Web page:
SOFT BRIDES FOR THE BEAST OF BLOOD
[Pop Culture - Graphisme - Pulp]
Men’s adventure magazines were a form of pulp publishing which flourished in 1950s and 1960s America, pandering to the cruelty and lust of young men with luridly illustrated stories of war, sleaze and savagery. They arose partly in response to the inauguration of the Comics Code in 1954, as a way of circumventing censorship by presenting material in a new, “adults-only” format. The prime years of the men’s adventure magazine unleashed a visual and verbal deluge of exposed and tormented flesh, bloody mayhem and sexual delinquency, representing a unique cultural phenomenon in US publishing and art. Soft Brides for the Beast of Blood is a new anthology which collects some prime examples of text and artwork from a range of men’s adventure magazines published during the prime years of the genre.
Soft Brides for the Beast of Blood is divided into two main sections: "Features" includes a selection of sensationalistic, semi-factual confessions and case histories on such subjects as Nazi doctors, tortures of the Spanish Inquisition, cannibal serial killers, vice, juvenile delinquency and other aberrations; "Fiction" collects numerous examples of garishly illustrated short pulp fiction, with categories including war, white slavery, Nazi horror, jungle savagery, Red menace, Devil worship, torture, sadism and erotic carnage. The book also features numerous examples of interior art from classic men’s magazines, and includes 35 features and stories, with more than 80 illustrations, and 16 pages of full colour, with work by such classic pulp artists as Norm Eastman, Norman Saunders and John Duillo.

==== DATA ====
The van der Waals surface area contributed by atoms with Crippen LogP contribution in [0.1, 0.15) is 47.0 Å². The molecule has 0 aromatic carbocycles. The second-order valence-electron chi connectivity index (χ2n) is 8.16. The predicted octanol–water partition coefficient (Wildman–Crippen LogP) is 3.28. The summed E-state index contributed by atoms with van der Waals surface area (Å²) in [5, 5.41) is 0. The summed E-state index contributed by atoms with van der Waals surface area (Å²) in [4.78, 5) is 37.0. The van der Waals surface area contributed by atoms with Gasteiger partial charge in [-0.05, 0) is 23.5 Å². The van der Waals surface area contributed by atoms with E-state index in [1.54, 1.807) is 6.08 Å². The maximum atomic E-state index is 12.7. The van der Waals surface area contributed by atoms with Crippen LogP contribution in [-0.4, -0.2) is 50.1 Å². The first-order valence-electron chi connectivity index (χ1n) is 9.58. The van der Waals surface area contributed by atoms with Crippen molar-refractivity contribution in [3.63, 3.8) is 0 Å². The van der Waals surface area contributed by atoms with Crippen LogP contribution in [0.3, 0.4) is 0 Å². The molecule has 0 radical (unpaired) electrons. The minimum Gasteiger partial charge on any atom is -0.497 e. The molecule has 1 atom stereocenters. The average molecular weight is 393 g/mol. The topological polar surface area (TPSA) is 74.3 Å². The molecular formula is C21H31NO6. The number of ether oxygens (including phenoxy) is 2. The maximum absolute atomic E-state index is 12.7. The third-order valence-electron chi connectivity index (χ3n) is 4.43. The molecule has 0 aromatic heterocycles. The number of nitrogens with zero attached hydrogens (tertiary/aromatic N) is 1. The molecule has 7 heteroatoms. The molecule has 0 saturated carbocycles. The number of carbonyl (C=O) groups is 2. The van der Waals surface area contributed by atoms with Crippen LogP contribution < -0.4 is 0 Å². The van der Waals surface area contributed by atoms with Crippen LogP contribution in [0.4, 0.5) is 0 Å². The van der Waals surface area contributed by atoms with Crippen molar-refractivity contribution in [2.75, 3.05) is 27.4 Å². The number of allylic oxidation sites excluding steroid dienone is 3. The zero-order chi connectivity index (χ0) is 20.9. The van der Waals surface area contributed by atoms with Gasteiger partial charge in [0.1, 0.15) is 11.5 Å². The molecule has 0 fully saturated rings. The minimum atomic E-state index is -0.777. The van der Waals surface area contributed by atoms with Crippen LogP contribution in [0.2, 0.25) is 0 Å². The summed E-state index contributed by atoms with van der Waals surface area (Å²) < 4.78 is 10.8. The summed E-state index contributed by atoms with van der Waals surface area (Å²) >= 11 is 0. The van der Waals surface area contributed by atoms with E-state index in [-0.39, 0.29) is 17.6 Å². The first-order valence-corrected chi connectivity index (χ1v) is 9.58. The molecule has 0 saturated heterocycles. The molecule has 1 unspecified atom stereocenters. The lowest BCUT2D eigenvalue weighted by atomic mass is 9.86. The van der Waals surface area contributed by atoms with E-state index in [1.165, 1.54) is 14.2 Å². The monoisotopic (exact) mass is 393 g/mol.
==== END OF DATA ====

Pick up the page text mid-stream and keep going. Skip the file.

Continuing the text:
Deicide Press (2015) 208 p. 22 x 28 cm - En Anglais - Softcover